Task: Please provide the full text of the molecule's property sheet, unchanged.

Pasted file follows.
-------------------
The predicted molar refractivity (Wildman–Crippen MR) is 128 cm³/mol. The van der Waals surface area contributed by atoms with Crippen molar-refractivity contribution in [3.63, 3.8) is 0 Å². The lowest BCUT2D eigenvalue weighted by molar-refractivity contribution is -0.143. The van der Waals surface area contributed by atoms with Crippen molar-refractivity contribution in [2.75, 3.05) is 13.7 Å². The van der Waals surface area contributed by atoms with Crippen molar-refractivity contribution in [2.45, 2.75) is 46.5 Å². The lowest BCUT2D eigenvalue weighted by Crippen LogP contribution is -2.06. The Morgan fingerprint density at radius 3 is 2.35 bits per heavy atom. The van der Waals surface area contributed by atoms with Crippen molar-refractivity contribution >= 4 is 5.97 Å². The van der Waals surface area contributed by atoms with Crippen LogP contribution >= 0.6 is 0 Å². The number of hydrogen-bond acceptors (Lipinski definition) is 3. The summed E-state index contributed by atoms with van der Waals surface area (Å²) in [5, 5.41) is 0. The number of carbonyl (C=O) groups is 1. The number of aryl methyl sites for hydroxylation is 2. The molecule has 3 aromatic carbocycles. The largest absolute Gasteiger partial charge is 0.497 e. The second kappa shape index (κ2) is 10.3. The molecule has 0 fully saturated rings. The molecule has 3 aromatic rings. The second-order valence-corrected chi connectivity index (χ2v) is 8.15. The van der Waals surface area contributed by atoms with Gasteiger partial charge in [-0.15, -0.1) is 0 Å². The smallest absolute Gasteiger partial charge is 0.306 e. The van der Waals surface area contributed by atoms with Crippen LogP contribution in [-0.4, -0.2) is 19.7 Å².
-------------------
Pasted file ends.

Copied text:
The predicted molar refractivity (Wildman–Crippen MR) is 128 cm³/mol. The van der Waals surface area contributed by atoms with Crippen molar-refractivity contribution in [3.63, 3.8) is 0 Å². The lowest BCUT2D eigenvalue weighted by molar-refractivity contribution is -0.143. The van der Waals surface area contributed by atoms with Crippen molar-refractivity contribution in [2.75, 3.05) is 13.7 Å². The van der Waals surface area contributed by atoms with Crippen molar-refractivity contribution in [2.45, 2.75) is 46.5 Å². The lowest BCUT2D eigenvalue weighted by Crippen LogP contribution is -2.06. The Morgan fingerprint density at radius 3 is 2.35 bits per heavy atom. The van der Waals surface area contributed by atoms with Crippen molar-refractivity contribution >= 4 is 5.97 Å². The van der Waals surface area contributed by atoms with Crippen LogP contribution >= 0.6 is 0 Å². The number of hydrogen-bond acceptors (Lipinski definition) is 3. The summed E-state index contributed by atoms with van der Waals surface area (Å²) in [5, 5.41) is 0. The number of carbonyl (C=O) groups is 1. The number of aryl methyl sites for hydroxylation is 2. The molecule has 3 aromatic carbocycles. The largest absolute Gasteiger partial charge is 0.497 e. The second kappa shape index (κ2) is 10.3. The molecule has 0 fully saturated rings. The molecule has 3 aromatic rings. The second-order valence-corrected chi connectivity index (χ2v) is 8.15. The van der Waals surface area contributed by atoms with Gasteiger partial charge in [-0.15, -0.1) is 0 Å². The smallest absolute Gasteiger partial charge is 0.306 e. The van der Waals surface area contributed by atoms with Crippen LogP contribution in [-0.4, -0.2) is 19.7 Å².